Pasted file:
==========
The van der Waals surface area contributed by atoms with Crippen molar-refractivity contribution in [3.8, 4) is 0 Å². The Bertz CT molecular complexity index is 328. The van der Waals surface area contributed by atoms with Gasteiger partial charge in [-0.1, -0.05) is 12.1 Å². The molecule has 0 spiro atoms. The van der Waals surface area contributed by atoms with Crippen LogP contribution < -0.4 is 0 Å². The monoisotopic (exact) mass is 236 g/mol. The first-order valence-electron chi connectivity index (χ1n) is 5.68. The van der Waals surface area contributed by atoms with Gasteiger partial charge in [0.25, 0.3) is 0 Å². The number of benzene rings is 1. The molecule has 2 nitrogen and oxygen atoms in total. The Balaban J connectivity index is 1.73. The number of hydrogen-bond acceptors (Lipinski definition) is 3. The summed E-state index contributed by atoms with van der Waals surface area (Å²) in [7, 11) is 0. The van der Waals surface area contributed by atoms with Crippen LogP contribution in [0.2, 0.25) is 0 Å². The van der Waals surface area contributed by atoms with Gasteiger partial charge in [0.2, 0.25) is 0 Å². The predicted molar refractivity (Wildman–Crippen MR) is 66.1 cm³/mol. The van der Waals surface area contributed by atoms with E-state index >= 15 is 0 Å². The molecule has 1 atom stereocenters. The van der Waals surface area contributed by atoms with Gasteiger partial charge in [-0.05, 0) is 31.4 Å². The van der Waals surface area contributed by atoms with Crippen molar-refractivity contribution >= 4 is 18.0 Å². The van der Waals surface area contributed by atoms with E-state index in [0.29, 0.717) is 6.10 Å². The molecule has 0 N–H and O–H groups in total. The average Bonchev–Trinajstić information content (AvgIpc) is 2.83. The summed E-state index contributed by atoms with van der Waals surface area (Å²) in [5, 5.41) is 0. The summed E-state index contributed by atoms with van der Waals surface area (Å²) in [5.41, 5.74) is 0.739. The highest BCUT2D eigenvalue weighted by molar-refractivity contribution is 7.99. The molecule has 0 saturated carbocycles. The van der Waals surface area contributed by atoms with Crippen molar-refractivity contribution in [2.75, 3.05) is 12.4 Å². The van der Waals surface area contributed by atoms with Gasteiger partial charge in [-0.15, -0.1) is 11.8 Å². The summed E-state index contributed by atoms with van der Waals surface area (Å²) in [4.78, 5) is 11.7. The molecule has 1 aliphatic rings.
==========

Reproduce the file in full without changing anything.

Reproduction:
The van der Waals surface area contributed by atoms with Crippen molar-refractivity contribution in [3.8, 4) is 0 Å². The Bertz CT molecular complexity index is 328. The van der Waals surface area contributed by atoms with Gasteiger partial charge in [-0.1, -0.05) is 12.1 Å². The molecule has 0 spiro atoms. The van der Waals surface area contributed by atoms with Crippen LogP contribution < -0.4 is 0 Å². The monoisotopic (exact) mass is 236 g/mol. The first-order valence-electron chi connectivity index (χ1n) is 5.68. The van der Waals surface area contributed by atoms with Gasteiger partial charge in [0.25, 0.3) is 0 Å². The number of benzene rings is 1. The molecule has 2 nitrogen and oxygen atoms in total. The Balaban J connectivity index is 1.73. The number of hydrogen-bond acceptors (Lipinski definition) is 3. The summed E-state index contributed by atoms with van der Waals surface area (Å²) in [7, 11) is 0. The van der Waals surface area contributed by atoms with Crippen LogP contribution in [0.2, 0.25) is 0 Å². The van der Waals surface area contributed by atoms with Gasteiger partial charge in [0.2, 0.25) is 0 Å². The predicted molar refractivity (Wildman–Crippen MR) is 66.1 cm³/mol. The van der Waals surface area contributed by atoms with E-state index >= 15 is 0 Å². The molecule has 1 atom stereocenters. The van der Waals surface area contributed by atoms with Gasteiger partial charge in [-0.05, 0) is 31.4 Å². The van der Waals surface area contributed by atoms with Crippen molar-refractivity contribution >= 4 is 18.0 Å². The van der Waals surface area contributed by atoms with E-state index in [0.29, 0.717) is 6.10 Å². The molecule has 0 N–H and O–H groups in total. The average Bonchev–Trinajstić information content (AvgIpc) is 2.83. The summed E-state index contributed by atoms with van der Waals surface area (Å²) in [5, 5.41) is 0. The summed E-state index contributed by atoms with van der Waals surface area (Å²) in [5.41, 5.74) is 0.739. The highest BCUT2D eigenvalue weighted by molar-refractivity contribution is 7.99. The molecule has 0 saturated carbocycles. The van der Waals surface area contributed by atoms with Crippen molar-refractivity contribution in [2.75, 3.05) is 12.4 Å². The van der Waals surface area contributed by atoms with Gasteiger partial charge in [-0.15, -0.1) is 11.8 Å². The summed E-state index contributed by atoms with van der Waals surface area (Å²) in [4.78, 5) is 11.7. The molecule has 1 aliphatic rings.